Oklahomans who can’t use standard print enjoy free audio books from State Library for the Blind and Physically Handicapped
For people who love to read, a disability that blocks access to books is a life-changing event – and not in a good way.
“Reading for myself was the thing I missed the most after I lost my vision,” Benny Meier said.
Always an avid reader, Meier now gets audio versions of his books and magazines free of charge from the Oklahoma Library for the Blind and Physically Handicapped (OLBPH) in Oklahoma City.
“The library for me has been a godsend – a tremendous blessing to a person who is blind or visually impaired,” Meier said. “We can keep up with what’s going on in the world through books and magazines just like people who can see them.”
OLBPH circulates reading materials, along with special playback equipment, to more than 4,000 Oklahomans who have difficulty using standard print due to blindness, visual impairments, reading disabilities or physical limitations. The materials are delivered at no charge by postage-free mail.
Library programs in Oklahoma are administered by Visual Services, a division of the Oklahoma Department of Rehabilitation Services (DRS). The special library services are affiliated with the National Library Service for the Blind and Physically Handicapped, which is part of the Library of Congress.
“We have 60,000 book titles, roughly equivalent to a medium-sized public library,” Library for the Blind Director Paul Adams said. “Our audio books are prepared in a special format that can’t be played on standard players, so that only those unable to use standard print get free audio books.
OLBPH’s local recording studio produces audio books and local magazines by Oklahoma authors and those with an Oklahoma connection and a free Internet radio service called Oklahoma Talking Information Service (OTIS) with access to programming 24 hours per day.
More About Benny Meier
Originally from Shattuck, Meier wanted to be a big league baseball player like his childhood idol, Mickey Mantle. The eye disease retinitis pigmentosa damaged Meier’s retina causing gradual vision loss that led him to DRS’ Visual Services employment program.
Meier’s first Visual Services counselor Jerry Dunlap, later the first DRS state agency director, got him set up with the Library for the Blind in 1966. At that time, Meier endured cracks and pops on phonograph records and later listened to as many as 10 cassettes for each book.
Benny and his wife Angela, a visitor to the U.S. from Mexico, married in 1968 and supported their family with increasing responsibilities at several jobs. He retired from the Veterans Administration Medical Center in Oklahoma City in 1997 after a 31-year career as an x-ray film processor.
Meier’s wife Angela retired the year before after 25 years as a library technician for the Library for the Blind. She often brought home books by Meier’s favorite authors, including Louis Lamour, Tom Clancy, Iris Johansen, David Valduchi and John Sanford.
How Library Services Work
Every other month, the National Library Services sends patrons a recorded list of book titles in 60 categories. Meier gives his list to Angela, who completes and forwards the order to a librarian assigned to assist each patron.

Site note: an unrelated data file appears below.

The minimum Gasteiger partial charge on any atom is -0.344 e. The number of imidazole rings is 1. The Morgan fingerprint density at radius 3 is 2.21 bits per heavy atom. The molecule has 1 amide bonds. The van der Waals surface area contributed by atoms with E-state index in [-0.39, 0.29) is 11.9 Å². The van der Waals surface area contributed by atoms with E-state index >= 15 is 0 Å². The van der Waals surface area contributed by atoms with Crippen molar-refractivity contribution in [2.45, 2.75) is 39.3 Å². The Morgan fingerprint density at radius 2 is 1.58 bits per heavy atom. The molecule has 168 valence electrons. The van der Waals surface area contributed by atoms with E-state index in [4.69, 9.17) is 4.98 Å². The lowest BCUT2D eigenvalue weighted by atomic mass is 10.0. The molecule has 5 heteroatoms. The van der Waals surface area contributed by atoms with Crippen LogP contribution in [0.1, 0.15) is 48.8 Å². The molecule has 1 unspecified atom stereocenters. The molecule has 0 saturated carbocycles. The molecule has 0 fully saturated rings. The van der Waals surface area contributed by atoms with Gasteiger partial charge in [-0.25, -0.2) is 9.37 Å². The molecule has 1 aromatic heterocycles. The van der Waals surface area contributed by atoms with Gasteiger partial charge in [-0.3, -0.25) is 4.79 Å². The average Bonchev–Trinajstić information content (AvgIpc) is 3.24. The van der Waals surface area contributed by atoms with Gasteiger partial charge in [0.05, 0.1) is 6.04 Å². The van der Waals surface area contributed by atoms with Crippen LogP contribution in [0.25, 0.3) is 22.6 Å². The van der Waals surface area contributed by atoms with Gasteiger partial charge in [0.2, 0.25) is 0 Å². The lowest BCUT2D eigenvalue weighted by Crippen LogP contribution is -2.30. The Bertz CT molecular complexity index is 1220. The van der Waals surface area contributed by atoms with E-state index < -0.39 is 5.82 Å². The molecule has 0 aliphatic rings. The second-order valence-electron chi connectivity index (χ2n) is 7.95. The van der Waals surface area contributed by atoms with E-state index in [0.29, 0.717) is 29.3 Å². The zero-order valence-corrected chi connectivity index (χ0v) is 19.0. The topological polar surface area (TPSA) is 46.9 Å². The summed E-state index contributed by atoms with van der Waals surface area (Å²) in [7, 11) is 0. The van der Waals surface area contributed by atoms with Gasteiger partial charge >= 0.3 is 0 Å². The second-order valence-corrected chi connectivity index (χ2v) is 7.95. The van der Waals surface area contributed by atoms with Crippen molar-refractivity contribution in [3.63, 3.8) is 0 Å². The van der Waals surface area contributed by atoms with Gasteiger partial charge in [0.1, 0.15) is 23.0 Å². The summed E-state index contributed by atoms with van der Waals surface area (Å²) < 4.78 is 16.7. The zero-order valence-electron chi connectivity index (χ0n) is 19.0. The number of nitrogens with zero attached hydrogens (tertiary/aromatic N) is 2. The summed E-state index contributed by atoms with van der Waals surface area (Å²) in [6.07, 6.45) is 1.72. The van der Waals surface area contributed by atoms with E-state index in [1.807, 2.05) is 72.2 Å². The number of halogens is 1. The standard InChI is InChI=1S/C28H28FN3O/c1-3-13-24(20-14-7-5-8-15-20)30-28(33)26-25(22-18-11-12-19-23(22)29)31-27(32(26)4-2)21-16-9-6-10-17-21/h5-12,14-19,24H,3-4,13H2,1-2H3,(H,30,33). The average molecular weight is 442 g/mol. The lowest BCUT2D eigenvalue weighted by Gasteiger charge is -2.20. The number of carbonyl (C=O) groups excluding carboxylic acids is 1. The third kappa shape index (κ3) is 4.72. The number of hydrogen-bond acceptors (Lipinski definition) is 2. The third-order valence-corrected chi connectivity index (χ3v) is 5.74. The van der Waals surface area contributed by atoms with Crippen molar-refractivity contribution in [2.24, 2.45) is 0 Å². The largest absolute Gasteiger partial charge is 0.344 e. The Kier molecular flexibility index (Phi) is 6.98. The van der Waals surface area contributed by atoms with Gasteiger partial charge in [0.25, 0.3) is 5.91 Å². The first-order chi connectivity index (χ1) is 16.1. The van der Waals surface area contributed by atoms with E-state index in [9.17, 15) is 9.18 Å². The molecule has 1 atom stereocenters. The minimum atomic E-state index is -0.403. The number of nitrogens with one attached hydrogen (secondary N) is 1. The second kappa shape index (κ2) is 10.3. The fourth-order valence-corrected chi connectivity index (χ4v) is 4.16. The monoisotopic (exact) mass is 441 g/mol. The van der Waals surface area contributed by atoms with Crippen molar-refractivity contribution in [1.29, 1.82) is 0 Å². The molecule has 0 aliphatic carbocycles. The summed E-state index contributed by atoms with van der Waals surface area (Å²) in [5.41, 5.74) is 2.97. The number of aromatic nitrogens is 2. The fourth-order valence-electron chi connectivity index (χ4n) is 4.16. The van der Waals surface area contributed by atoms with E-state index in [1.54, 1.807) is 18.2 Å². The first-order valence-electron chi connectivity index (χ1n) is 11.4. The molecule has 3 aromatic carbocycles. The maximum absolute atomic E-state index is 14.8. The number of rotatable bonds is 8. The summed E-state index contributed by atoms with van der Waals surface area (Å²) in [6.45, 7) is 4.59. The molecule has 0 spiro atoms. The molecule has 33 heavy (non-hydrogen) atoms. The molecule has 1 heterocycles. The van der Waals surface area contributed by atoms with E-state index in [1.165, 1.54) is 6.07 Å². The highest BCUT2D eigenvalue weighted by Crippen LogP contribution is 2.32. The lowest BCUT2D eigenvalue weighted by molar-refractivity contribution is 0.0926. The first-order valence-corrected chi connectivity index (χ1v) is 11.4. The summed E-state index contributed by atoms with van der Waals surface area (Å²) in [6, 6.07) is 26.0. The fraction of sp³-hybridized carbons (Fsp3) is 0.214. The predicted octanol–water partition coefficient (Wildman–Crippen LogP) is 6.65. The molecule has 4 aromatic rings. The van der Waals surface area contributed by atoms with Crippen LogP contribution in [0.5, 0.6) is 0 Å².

Meier, who follows sports news – especially baseball -- in five or six newspapers each day, phones in toll free to the National Federation of the Blind Newsline, a free, national newspaper reading service hosted by OLBPH in Oklahoma.
Patrons may also search, request and reserve reading materials online or download thousands of titles from the Braille and Audio Reading Download (BARD) on the OLBPH website at http://www.library.state.ok.us
The national Library of Congress is transitioning their National Library Service for Blind and Physically Handicapped program from audio cassette to a new digital audio format capable of greatly improved audio quality and storage capacity.
The audio cartridges are portable memory storage devices designed to resemble cassettes. That shape is familiar to most patrons and easy to handle. One unique feature is a hole in the center big enough for a finger to conveniently dip in to remove cartridges from the players.
Most Oklahoma patrons still have both the cassette and digital audio players, ensuring that they have access to books prepared in both formats.
“One digital cartridge can hold dozens of hours of reading material where you would need multiple cassettes to get that same information,” Meier said, “The digital format is just more convenient, easier to handle and the audio quality is very good – no static, no popping, no distortion. It’s very clear.”
The Library of Congress expects to have all book titles translated to digital formats so that cassettes can be phased out completely by 2015.
“I encourage people to try the library’s program and see if you like it,” Meier said, “ You don’t have to stay seated. You can take your player with you wherever you go.”
To get more information or to apply for services, contact the Oklahoma Library for the Blind and Physically Handicapped toll free at 800-523-0288. Those who have hearing disabilities may call on the TTY/TDD line at 405-521-4672. Application forms are available on the Library’s website at http://www.library.state.ok.us or email may be sent to Library@drs.state.ok.us.
Release Date: 2012